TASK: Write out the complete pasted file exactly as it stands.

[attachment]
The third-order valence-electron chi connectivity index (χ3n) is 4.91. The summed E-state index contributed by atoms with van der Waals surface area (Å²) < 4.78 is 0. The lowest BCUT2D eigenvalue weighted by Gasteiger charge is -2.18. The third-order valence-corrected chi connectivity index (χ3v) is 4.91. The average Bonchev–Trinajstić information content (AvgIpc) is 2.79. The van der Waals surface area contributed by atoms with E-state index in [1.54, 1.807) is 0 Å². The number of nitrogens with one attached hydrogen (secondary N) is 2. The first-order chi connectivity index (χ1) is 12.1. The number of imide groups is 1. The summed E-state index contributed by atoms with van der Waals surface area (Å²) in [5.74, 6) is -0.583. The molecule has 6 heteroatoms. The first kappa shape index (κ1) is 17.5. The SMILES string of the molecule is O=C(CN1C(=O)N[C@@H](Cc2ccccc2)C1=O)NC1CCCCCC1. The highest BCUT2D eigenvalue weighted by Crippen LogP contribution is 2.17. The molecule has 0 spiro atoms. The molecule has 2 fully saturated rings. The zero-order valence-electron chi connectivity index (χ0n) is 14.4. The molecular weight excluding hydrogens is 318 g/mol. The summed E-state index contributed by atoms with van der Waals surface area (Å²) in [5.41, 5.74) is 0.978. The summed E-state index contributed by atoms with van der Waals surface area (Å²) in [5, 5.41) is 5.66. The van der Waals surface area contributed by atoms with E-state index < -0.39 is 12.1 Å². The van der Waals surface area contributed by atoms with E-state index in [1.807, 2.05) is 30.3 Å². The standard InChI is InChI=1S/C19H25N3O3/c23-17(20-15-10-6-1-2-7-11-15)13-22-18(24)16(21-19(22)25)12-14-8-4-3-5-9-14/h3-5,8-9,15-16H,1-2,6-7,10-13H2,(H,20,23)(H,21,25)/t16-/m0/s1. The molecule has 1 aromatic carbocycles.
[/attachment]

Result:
The third-order valence-electron chi connectivity index (χ3n) is 4.91. The summed E-state index contributed by atoms with van der Waals surface area (Å²) < 4.78 is 0. The lowest BCUT2D eigenvalue weighted by Gasteiger charge is -2.18. The third-order valence-corrected chi connectivity index (χ3v) is 4.91. The average Bonchev–Trinajstić information content (AvgIpc) is 2.79. The van der Waals surface area contributed by atoms with E-state index in [1.54, 1.807) is 0 Å². The number of nitrogens with one attached hydrogen (secondary N) is 2. The first-order chi connectivity index (χ1) is 12.1. The number of imide groups is 1. The summed E-state index contributed by atoms with van der Waals surface area (Å²) in [5.74, 6) is -0.583. The molecule has 6 heteroatoms. The first kappa shape index (κ1) is 17.5. The SMILES string of the molecule is O=C(CN1C(=O)N[C@@H](Cc2ccccc2)C1=O)NC1CCCCCC1. The highest BCUT2D eigenvalue weighted by Crippen LogP contribution is 2.17. The molecule has 0 spiro atoms. The molecule has 2 fully saturated rings. The zero-order valence-electron chi connectivity index (χ0n) is 14.4. The molecular weight excluding hydrogens is 318 g/mol. The summed E-state index contributed by atoms with van der Waals surface area (Å²) in [5.41, 5.74) is 0.978. The summed E-state index contributed by atoms with van der Waals surface area (Å²) in [5, 5.41) is 5.66. The van der Waals surface area contributed by atoms with E-state index < -0.39 is 12.1 Å². The van der Waals surface area contributed by atoms with E-state index in [1.807, 2.05) is 30.3 Å². The standard InChI is InChI=1S/C19H25N3O3/c23-17(20-15-10-6-1-2-7-11-15)13-22-18(24)16(21-19(22)25)12-14-8-4-3-5-9-14/h3-5,8-9,15-16H,1-2,6-7,10-13H2,(H,20,23)(H,21,25)/t16-/m0/s1. The molecule has 1 aromatic carbocycles.